It’s a deflating feeling: you open a bag of crisps, and the air rushes out, leaving a few underwhelming crumbs at the bottom of a huge packet.
This wasted space has now become the feature of artist Henry Hargreaves. “Over the years of being a consumer and buying crisps I was constantly being disappointed with the value for money. And eventually I snapped,” says Hargreaves. “Packaging and the display of food has become an illusion and a fantasy.
Bags of crisps are filled, not with air, but with nitrogen to keep them fresh
“My hypothesis was that there might be 50% air in the worst offenders, not 87%,” he says.
Hargreaves calculated the volume of each filled bag by submerging them under water and then monitoring the displacement. He then vacuum-sealed the contents in another bag and compared the difference.
In fact, bags of crisps are not filled with atmospheric air but nitrogen, because the oxygen in air would cause the crisps to go soft. Nitrogen gives the product a longer shelf life, and a 1994 study suggested that it makes the crisps tastier.
You can see the process of Hargreaves’ work in the video below:
It’s not the first time consumers have felt short-changed by crisps manufacturers. In 2012, the UK crisp manufacturer Walkers came in for some stick on Twitter after some consumers found as few as five crisps in a single bag of their Deep Ridge range.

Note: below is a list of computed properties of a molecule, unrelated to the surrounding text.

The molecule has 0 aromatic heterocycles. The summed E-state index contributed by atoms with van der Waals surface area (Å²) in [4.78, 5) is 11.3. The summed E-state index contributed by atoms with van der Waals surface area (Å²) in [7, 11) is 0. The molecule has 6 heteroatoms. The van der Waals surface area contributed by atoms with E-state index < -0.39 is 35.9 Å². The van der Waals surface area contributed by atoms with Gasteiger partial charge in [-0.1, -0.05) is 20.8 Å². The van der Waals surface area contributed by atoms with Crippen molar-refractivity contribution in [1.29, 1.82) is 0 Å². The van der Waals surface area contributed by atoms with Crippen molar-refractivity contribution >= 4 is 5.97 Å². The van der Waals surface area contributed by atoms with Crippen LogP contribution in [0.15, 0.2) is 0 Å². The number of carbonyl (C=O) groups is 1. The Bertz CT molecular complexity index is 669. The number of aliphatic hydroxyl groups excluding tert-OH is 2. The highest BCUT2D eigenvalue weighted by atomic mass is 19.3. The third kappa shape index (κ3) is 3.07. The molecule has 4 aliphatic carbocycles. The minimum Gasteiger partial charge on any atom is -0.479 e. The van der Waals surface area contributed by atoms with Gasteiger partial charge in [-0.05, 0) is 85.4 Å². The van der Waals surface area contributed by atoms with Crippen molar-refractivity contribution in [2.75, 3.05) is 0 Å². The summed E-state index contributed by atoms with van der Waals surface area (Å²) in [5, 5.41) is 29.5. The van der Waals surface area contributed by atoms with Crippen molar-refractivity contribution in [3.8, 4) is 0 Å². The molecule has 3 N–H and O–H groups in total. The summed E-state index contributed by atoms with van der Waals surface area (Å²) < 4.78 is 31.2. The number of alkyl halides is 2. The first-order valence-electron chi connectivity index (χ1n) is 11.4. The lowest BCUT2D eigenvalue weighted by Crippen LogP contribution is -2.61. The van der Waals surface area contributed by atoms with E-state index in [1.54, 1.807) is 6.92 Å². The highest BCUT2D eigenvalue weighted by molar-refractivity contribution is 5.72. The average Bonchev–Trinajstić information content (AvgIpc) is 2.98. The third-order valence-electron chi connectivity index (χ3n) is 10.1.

Walkers told the BBC’s Watchdog programme – a consumer rights show – that the air is necessary to protect the product during manufacture and transit. The nitrogen padding not only provides cushioning but accommodates for changes in atmospheric pressure.
In his crisp experiments, however, Hargreaves found a different story. “I assumed the air would stop them breaking, but the reverse happened. The ones with the most air also have the most breakage. I found when I vacuum-sealed them this was the most efficient way to transport and handle them without breaking them.”
86 out of every 100 trucks carrying Doritos don't need to be on the road. That’s a big carbon footprint – Henry Hargreaves
For Hargreaves, there’s also a more serious point to his work: all this extra air makes the bags less efficient to transport, which in turn is bad for the environment. “For example, 86 out of every 100 trucks carrying Doritos don't need to be on the road. That’s a big carbon footprint!”
Even the crisps not stored in bags contained lots of air. “I assumed that Pringles would be the best value for money because it’s a tube filled with chips, but still there’s a hell of a lot of air there and when I opened them the chips don’t even go the whole way to the top of the tube. They were the ones that surprised me most.”
Read more about Hargreaves’ last art project, when he reduced soft drinks to a sticky syrup to make into lollipops.
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